Other programs include When the Streetlights Go On, a gloomy suburban crime drama set in the mid-'90s, Survive, a bleak drama about a teenager lost in the wilderness after a plane crash, and at least two shows whose concepts include house renovations: Flipped, a spastic comedy about a pair of self-absorbed wannabe TV design gurus who end up getting involved with drug cartels, and Murder House Flip, a true-crime show about renovating homes where famous murders were committed. Again, those looking for gore, energy, wit, or anything resembling amusement will still probably be best off looking elsewhere. (Admittedly, I didn't watch Chrissy's Court, a Judge Judy-esque courtroom show where legally binding decisions about arguments made by idiots are delivered by Chrissy Teigen, which, if nothing else, seems like a recipe for spilled blood.)
By and large, the debut shows on Quibi are bland exercises in TV-genre box-checking: YA crime and celebrity court, funny house flipping and, well, murder house flipping. They aren't visually distinctive or engrossing the way even middling Netflix or HBO series are. I didn't watch every episode of every series on launch day, but from what I saw, there was little that stood out, and not a single series that felt like it truly needed to be watched.
But maybe that's the point: From comic books to dime-store pulp novels, popular storytellers have long found success in cheap, disposable, rapidly produced entertainments that were easy to carry and easy to discard. Most have been forgotten, but a few have become classics, and those formats, with their high volume and broad accessibility, became testing grounds for the templates that now serve as our most popular forms of narrative entertainment. A TV series, or a movie, doesn't have to be high art to be worthwhile, especially when it barely asks for more time than it takes to microwave a Hot Pocket. Sometimes there's value in being inessential.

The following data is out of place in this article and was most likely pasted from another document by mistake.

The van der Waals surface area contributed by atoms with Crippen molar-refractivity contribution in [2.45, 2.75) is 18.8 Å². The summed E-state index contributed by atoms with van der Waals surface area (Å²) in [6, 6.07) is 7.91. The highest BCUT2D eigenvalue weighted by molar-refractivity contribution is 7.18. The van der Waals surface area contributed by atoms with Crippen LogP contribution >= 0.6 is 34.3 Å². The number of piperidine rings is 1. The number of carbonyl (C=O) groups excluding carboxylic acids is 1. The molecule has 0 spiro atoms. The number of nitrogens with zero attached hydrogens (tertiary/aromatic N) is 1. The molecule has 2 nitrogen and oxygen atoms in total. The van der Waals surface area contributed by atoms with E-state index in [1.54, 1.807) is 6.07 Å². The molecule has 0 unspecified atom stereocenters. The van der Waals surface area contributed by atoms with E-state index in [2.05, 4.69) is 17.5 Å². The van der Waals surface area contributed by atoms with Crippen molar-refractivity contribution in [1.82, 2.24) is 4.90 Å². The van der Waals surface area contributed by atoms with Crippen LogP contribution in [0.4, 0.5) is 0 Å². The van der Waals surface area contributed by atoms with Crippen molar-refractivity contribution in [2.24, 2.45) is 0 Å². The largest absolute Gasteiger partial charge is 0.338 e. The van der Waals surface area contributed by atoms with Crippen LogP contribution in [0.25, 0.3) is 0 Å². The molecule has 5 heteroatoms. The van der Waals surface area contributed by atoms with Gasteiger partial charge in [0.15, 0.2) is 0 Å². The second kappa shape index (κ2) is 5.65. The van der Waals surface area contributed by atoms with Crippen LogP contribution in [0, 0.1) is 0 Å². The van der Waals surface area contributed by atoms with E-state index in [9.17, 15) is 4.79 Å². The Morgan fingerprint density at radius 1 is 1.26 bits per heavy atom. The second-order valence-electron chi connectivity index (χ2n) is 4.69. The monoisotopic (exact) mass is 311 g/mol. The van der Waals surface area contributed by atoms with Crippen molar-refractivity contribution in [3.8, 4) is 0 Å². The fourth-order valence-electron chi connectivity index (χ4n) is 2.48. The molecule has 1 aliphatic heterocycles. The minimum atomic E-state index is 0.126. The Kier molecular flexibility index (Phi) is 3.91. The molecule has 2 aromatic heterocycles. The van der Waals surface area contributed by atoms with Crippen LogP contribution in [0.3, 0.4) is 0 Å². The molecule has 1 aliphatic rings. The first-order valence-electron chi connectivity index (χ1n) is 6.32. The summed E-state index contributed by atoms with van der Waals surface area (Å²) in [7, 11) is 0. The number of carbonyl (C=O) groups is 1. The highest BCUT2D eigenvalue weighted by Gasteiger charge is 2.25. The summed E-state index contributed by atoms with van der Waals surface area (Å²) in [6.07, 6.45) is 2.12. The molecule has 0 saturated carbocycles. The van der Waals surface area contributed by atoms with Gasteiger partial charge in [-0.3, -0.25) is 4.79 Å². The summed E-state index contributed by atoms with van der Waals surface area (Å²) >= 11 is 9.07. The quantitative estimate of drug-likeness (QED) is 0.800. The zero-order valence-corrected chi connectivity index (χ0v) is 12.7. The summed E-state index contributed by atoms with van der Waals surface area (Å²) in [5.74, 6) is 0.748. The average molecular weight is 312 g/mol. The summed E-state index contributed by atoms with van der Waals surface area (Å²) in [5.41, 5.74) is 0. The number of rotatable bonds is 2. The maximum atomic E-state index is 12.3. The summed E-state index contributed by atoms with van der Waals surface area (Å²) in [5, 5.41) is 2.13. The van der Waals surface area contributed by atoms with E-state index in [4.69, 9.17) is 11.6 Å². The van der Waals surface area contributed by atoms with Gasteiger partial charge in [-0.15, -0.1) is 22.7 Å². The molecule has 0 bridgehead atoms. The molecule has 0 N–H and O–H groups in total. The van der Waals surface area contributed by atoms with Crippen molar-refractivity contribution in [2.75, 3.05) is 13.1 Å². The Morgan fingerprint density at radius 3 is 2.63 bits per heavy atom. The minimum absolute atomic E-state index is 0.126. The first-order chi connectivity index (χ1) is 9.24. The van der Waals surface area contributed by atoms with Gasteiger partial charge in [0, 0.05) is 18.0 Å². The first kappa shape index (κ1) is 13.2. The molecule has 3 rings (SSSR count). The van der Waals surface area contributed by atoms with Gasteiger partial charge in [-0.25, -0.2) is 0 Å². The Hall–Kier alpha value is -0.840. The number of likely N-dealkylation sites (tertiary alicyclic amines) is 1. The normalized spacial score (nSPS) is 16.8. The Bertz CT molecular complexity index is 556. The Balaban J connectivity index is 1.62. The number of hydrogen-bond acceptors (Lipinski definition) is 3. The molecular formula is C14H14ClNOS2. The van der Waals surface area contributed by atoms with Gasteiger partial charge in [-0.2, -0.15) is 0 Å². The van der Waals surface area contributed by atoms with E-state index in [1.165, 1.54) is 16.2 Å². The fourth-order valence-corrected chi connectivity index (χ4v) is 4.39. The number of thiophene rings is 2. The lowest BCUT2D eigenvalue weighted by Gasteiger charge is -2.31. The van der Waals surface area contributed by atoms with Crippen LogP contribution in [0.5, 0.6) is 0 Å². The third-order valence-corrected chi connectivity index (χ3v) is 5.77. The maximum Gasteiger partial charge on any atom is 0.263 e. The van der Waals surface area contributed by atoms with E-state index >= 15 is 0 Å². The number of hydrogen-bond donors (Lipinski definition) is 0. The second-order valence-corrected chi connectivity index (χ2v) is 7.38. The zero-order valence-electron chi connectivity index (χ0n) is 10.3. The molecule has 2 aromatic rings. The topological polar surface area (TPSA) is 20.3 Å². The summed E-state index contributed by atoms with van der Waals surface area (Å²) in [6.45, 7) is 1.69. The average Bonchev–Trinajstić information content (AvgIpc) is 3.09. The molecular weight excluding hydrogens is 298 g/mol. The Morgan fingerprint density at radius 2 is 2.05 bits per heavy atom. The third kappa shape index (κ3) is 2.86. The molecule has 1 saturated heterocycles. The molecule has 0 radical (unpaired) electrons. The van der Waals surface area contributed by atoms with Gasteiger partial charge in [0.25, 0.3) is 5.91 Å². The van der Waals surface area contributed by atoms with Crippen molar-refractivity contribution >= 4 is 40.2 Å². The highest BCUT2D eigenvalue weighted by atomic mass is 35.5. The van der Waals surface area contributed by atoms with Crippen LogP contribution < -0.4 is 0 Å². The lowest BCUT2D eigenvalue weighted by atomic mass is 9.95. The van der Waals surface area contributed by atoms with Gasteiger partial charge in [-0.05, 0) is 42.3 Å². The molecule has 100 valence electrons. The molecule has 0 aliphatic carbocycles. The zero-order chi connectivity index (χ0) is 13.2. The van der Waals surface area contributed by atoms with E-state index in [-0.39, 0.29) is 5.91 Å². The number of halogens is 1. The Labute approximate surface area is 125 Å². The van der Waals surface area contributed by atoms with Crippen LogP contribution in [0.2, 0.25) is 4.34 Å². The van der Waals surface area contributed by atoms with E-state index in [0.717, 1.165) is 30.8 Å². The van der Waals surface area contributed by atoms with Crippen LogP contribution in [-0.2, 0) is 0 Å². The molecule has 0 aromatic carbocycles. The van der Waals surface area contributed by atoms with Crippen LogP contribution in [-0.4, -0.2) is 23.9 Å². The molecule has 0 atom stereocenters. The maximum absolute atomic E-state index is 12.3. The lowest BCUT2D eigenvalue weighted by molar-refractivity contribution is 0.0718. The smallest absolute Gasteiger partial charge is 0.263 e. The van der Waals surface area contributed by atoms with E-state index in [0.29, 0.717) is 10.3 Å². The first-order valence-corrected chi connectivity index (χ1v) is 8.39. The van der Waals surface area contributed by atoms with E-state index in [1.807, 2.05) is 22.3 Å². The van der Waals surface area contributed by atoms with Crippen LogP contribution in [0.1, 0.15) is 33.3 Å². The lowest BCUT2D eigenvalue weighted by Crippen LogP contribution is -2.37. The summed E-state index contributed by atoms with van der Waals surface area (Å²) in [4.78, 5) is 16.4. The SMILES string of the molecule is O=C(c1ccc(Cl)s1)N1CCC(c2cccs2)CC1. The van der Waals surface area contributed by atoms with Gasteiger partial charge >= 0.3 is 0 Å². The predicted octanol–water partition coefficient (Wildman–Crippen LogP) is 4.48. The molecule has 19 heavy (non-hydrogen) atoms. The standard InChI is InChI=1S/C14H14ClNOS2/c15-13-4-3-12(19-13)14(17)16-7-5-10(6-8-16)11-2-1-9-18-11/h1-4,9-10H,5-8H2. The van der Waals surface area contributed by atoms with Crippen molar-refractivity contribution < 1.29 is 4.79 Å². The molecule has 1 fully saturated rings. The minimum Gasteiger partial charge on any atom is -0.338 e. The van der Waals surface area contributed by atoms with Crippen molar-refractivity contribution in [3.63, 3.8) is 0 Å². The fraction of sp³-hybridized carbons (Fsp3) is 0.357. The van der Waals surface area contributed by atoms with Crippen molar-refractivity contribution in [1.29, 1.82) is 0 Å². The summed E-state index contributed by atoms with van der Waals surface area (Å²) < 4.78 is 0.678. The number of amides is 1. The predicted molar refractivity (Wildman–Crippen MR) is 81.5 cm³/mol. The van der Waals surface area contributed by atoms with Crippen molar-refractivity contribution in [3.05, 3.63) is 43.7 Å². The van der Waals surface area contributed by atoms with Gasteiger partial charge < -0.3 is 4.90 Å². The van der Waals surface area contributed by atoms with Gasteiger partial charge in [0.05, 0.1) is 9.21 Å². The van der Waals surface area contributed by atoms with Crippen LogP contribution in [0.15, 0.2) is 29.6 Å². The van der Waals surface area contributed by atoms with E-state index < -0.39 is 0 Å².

And sometimes the format itself is what stands out. Recently, there's been a boom in new streaming video services, but for the most part, they're all working from the same basic playbook: A back catalog of familiar older works, supplemented by high-profile new programming, nearly all of which fits squarely into traditional TV-episode and feature-film formats. It's a combination of cable television and video store, delivered via app.
Quibi feels different. It is different. It's video built not only for phones, but for the demographic that already uses those phones for nearly everything: a younger, mobile-native audience that was probably going to be staring at a pocket-sized screen anyway. They don't need to live in a world of actual mobility; they live on their phones already. It's true that the pandemic lockdowns have shut down many of Quibi's more obvious mobile use-cases, from commutes on public transit, to breaks between classes, to almost any scenario where you might want to watch video on the go. But the lockdowns have also coincided with a rapid increase in smartphone usage. People are watching tiny screens more than ever.
In some ways, then, Quibi's true competitors aren't Netflix and Hulu, but TikTok and YouTube, which provide a near-infinite amount of free-to-watch content, virtually all of which is somehow even less essential than anything starring a Hemsworth. And yet the formats themselves, and the opportunities for rapid experimentation they afford, have made them essential in their own ways. The smallest screen is its own revolution.